Hacksaw Ridge, directed by Mel Gibson, is a biographical drama based upon the true story and extraordinary life of Desmond T. Doss (played by Andrew Garfield in the film), a man who served as a conscientious objector in the U.S. Army in World War II. Although he participated in one of the bloodiest battles of the war, Doss completely refused to carry any type of firearm during his time as a combat medic. Instilled upon him at an early age was a religious faith that he swore to uphold for the rest of his life.
Of the Ten Commandments, “thou shall not kill” played a huge role in why Doss decided not to carry a weapon amongst the carnage and atrocities surrounding him, while Desmond’s faith as a Seventh-day Adventist compelled him to risk his life in order to save the lives of others. Mel Gibson does an incredible job of depicting the heroic actions of Doss, who was the first conscientious objector to receive a Medal of Honor.
The Godfather, directed by revered filmmaker Francis Ford Coppola, is a period drama that realistically depicts the hardships and misfortune associated with the Italian Mafia in the early twentieth century. Coppola’s film tells the fictional story of Vito Corleone and his endeavors as the head of an organized crime family in New York City.
The Godfather allows its audience to become transfixed in the secret, underground dealings of an extremely powerful crime organization that is built upon both trust and fear. However, maintaining this power does not seem to be a simple task, as the Corleone family faces the constant threat of other families who desire their fortune and supremacy. In addition to the film’s well-constructed plot, Coppola remarkably utilizes various film elements in order for the audience to better connect with the characters in an emotional manner. It’s the emotional appeal of The Godfather that makes it one of the greatest films of all time.
Below are two student’s perspectives on the 2002 film City of God.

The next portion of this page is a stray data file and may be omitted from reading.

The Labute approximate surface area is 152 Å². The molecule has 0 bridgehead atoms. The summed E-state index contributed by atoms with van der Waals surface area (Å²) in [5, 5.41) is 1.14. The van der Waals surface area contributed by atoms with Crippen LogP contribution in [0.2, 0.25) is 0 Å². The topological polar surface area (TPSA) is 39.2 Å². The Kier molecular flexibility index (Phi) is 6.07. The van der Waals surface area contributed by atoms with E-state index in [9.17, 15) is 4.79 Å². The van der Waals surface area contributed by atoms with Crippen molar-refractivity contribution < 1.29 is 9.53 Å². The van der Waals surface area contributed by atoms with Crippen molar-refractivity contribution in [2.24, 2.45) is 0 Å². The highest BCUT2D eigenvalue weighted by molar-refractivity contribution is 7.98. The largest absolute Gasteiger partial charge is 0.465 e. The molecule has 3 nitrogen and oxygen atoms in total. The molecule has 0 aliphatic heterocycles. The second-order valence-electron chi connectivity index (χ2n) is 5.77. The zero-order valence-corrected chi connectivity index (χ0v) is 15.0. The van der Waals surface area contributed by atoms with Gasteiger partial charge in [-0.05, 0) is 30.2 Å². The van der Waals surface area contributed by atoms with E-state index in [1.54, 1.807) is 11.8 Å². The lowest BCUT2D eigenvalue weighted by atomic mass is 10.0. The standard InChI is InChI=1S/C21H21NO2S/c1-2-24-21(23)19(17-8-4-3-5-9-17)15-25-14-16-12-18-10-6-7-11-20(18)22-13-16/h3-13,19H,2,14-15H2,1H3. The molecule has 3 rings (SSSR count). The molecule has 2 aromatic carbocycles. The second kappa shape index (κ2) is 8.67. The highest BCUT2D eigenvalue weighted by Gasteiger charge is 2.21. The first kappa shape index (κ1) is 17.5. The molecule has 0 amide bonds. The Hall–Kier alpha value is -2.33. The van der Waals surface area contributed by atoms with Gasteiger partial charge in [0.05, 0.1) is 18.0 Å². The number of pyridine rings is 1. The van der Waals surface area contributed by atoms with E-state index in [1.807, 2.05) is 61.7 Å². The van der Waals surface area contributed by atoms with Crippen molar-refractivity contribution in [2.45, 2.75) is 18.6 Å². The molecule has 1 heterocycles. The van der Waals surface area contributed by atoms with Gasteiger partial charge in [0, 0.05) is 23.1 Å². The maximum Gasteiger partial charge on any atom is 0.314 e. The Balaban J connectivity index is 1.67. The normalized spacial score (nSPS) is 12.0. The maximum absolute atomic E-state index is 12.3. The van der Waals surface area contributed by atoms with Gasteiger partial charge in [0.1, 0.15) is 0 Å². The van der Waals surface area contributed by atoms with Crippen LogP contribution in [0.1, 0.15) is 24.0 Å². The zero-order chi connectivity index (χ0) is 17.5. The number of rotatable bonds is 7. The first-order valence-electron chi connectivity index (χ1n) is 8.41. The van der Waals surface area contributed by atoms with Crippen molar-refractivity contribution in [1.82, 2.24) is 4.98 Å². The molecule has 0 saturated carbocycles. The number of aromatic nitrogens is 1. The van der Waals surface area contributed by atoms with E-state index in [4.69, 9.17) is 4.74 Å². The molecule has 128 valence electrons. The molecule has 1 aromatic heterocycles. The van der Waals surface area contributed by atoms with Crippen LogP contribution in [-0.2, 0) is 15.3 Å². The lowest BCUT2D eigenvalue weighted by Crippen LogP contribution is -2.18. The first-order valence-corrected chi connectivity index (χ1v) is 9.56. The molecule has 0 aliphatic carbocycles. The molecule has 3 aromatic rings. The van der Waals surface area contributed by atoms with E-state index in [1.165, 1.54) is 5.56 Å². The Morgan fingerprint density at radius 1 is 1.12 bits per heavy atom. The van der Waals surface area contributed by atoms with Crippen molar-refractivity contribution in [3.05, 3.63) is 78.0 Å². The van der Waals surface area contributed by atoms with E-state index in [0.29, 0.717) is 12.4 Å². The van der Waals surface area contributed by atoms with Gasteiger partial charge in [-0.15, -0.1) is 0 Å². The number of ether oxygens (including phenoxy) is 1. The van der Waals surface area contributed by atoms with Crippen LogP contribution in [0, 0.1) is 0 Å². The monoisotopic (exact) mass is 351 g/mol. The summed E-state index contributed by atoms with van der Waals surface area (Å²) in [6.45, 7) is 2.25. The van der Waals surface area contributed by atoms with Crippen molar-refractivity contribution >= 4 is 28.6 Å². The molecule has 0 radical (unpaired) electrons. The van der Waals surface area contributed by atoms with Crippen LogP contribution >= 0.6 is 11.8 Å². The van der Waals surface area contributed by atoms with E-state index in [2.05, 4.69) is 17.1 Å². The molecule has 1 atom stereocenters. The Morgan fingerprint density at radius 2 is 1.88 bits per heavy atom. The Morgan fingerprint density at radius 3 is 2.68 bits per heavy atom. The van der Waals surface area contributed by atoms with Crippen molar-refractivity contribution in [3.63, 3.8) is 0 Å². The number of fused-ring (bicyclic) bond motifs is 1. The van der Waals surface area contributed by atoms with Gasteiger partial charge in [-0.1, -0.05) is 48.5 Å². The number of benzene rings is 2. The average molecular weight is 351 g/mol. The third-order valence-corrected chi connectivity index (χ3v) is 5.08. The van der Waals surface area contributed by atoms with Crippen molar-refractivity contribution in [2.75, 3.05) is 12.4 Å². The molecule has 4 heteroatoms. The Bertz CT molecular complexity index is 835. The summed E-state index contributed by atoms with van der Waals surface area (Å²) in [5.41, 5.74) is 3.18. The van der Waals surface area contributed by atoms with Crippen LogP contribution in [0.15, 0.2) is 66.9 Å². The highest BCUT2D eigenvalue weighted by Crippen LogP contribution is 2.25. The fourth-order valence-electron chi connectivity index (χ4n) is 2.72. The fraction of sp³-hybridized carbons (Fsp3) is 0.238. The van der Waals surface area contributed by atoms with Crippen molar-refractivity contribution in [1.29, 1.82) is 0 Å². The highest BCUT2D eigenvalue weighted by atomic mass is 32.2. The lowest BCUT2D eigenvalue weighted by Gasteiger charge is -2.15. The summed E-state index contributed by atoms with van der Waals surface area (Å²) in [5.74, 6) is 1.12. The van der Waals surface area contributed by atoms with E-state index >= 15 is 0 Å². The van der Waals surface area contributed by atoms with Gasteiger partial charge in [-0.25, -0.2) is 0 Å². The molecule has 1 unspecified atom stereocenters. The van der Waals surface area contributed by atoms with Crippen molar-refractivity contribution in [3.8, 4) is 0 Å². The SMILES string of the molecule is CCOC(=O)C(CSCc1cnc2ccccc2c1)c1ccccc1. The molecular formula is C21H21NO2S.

Fernando Meirelles’ 2002 film, City of God, is a work of art that is full of realistic depictions of the violence and drama associated with the impoverished favelas in Cidade de Deus during the 1970s. By utilizing the viewpoint of a young photographer (known as “Rocket”), this film immerses the audience within a story that needed to be told.
Based on a true story, Rocket experiences how the early influence of “Robin Hood-like” gangsters caused the growth of dark lawlessness and corruption within this Brazilian city. Although his peers and older brother, Goose, surrender to criminal activity in order to survive, Rocket struggles to avoid these temptations of misdeed. It is the sociopath, Li’l Zé, who leads the mayhem of murder and crime that takes place within the neighborhood. This film utilizes a wide variety of unique cinematographic techniques in order to convey the truth behind the activities of these gangsters.
Meirelles’ use of fast editing within the film helps to display the true nature of Rocket’s environment. From shot to shot, events happen in a fast-paced manner. Cutting to different depictions of violence within a small amount of time causes the audience to fully experience the chaotic environment. Life is hectic and stressful within these slums. Meirelles utilizes classical cutting in order to help the audience to understand this different way of living. In addition, music in this film acts in a similar manner. The fast rhythm suits the rapid depictions of action within the slums. The choice of music also acts to paint a picture of the Brazilian culture while providing the film with surge of energy to keep the audience on their feet.